plished artist. The results of barometrical and Mr. Lindley too clever. Council for the Paganini is still at Frankfort, where he calculations of the altitude of Mont Blanc year was next chosen ; connected with which, continues to give public concerts. His last were given by the four common methods of the only circumstance worth mentioning is, took place on the lith ult. A superb medal Robinson, De Luc, Sir G. Shuckburgh, and that a Mr. Bentham was called to Mr. Sabine's of Beethoven is now on sale in Paris. On one methods of Professor Littrow and Mr. Bailey; place during the week, at which Mr. Stapleton
Dr. Hutton; and also by the more elaborate quondam situation. Another meeting took side is the head of the celebrated composer, and the mean of these calculations was found resumed his discussion regarding Mr. Lindley's with the words “ Louis von Beethoven :" on the other, a lyre surrounded by the following
to correspond very nearly with the trigono- salary; but it came to nothing the President inscription --- Né le 27 Decembre, 1770, à metrical height as given by Baron Zach in remarked, that if these discussions were to be Bonn; mort le 26 Mars, 1827."
his Correspondance Astronomique, &c. carried on, he should leave the chair! Mr.
Various specimens of the rocks of the Grand Stapleton immediately replied, that he then ARTS AND SCIENCES.
Mulet were placed on the table, with a collection would move for a dissolution of the Society, and of the plants found in these celebrated re- payment of its debts by subscription. Ulti.
gions. The phytenma hemisphæricum appears to mately it was arranged, that discussions reDR. EDMUND CLARK gave the conclusion of grow on the very loftiest spots : a pretty little lating to the Society's financial matters should his remarks on the ascent of Mont Blanc. specimen of it in flower was brought down only be allowed after the regular business of Having recapitulated the outlines of his pre- from the Grand Mulet rocks on the 27th of the meeting. vious lecture, as noticed in a former No. of the August, 1825. The meeting was well attended, Literary Gazette, he proceeded to lay before and the lecture excited the most lively at
ZOOLOGICAL SOCIETY. the meeting samples of all the rocks occur- tention.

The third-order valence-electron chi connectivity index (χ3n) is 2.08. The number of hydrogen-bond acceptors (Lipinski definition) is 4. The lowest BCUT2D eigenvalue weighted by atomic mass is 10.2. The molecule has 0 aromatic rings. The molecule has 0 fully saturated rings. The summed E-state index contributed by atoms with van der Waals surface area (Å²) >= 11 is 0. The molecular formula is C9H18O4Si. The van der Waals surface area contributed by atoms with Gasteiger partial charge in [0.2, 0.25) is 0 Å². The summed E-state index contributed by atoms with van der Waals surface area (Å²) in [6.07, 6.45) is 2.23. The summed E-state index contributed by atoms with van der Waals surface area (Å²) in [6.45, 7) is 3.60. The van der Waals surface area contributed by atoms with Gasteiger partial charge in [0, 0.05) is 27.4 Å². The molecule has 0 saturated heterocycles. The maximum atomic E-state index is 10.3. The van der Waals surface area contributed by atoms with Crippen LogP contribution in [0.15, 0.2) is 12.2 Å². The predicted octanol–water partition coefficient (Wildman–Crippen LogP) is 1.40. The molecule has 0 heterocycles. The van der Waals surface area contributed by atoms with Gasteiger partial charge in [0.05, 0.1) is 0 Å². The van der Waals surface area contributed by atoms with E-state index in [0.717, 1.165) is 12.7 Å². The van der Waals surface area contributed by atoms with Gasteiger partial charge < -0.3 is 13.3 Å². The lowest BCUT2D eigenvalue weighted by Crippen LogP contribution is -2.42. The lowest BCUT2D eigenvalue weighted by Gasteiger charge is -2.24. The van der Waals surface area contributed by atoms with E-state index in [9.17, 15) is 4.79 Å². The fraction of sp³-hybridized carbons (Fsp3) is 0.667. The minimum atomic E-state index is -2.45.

THE anniversary meeting of this thriving so. ring in the ascent. The specimens from the
ciety was held on Monday last ; the Duke of
GEOGRAPHY: NEW SOCIETY.
ground, which had been carried on between MR. SOUTH, at his observatory, Kensington, / of obviating its effects. With a view of re
Somerset in the chair. Our limits preclude which we shall be happy to contribute by every exceeding the duty performed in 1795 in the the possibility of minutely entering into the means in our power, especially as the idea was proportion of 3•865 to 1, and that of the details of the very satisfactory reports which originally thrown out and recommended in our atmospheric engine of 1778 in the proportion were read to the members : suffice to say, that columns more than twelve months ago. of 10.75 to 1. the proceeds of last year were more than those
The remainder of the paper relates to the of any previous season; that the treaty for
friction in machinery, and the different modes the Commissioners of Woods and Forests and the Society has terminated in favour of the and with his noble five-feet equatorial glass ducing the amount of friction, the author is latter ; that the land of the Kingston farm, and twenty-feet achromatic, has been
diligently for the
teeth and cogs of wheels, and through though poor for agricultural purposes, is well watching this celestial stranger, discovered by what intermediate steps a given increase of adapted to the objects of the Society, viz. the in the constellation Pegasus. When found it angular velocity may be most advantageously fishes, of which some have already begun to 80437" N. declination. "April 21st, when ob- tained, though at the expense of some degree breed, and others are soon expected from foreign served by Mr. South, 151
35m sidereal time, it of_sliding friction, when the outline of the eulogised Mr. Sabine, and stated that he was to N. The nucleus was well defined, and the tail Friction, on the other hand, is wholly, pre
distinct. much confusion having arisen by the tardy was postponed till Thursday, in consequence